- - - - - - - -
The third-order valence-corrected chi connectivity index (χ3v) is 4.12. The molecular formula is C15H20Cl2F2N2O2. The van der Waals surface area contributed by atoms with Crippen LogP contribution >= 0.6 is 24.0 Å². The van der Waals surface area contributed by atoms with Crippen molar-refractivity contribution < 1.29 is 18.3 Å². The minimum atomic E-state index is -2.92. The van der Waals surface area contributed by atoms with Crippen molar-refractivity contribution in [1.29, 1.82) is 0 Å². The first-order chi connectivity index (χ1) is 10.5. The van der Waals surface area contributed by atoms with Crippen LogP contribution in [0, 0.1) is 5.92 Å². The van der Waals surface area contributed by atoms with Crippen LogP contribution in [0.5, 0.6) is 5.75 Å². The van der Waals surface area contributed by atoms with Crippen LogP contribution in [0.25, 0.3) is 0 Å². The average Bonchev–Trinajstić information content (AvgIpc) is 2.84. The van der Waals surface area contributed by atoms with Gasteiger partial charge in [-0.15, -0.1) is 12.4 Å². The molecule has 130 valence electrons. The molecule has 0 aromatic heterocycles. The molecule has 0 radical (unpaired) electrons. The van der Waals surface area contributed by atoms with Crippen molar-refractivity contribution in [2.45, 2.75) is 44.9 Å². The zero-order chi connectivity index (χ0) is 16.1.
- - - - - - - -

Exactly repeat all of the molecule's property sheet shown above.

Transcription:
The third-order valence-corrected chi connectivity index (χ3v) is 4.12. The molecular formula is C15H20Cl2F2N2O2. The van der Waals surface area contributed by atoms with Crippen LogP contribution >= 0.6 is 24.0 Å². The van der Waals surface area contributed by atoms with Crippen molar-refractivity contribution < 1.29 is 18.3 Å². The minimum atomic E-state index is -2.92. The van der Waals surface area contributed by atoms with Crippen molar-refractivity contribution in [1.29, 1.82) is 0 Å². The first-order chi connectivity index (χ1) is 10.5. The van der Waals surface area contributed by atoms with Crippen LogP contribution in [0, 0.1) is 5.92 Å². The van der Waals surface area contributed by atoms with Crippen LogP contribution in [0.5, 0.6) is 5.75 Å². The van der Waals surface area contributed by atoms with Crippen LogP contribution in [0.25, 0.3) is 0 Å². The average Bonchev–Trinajstić information content (AvgIpc) is 2.84. The van der Waals surface area contributed by atoms with Gasteiger partial charge in [-0.15, -0.1) is 12.4 Å². The molecule has 130 valence electrons. The molecule has 0 aromatic heterocycles. The molecule has 0 radical (unpaired) electrons. The van der Waals surface area contributed by atoms with Crippen molar-refractivity contribution in [2.45, 2.75) is 44.9 Å². The zero-order chi connectivity index (χ0) is 16.1.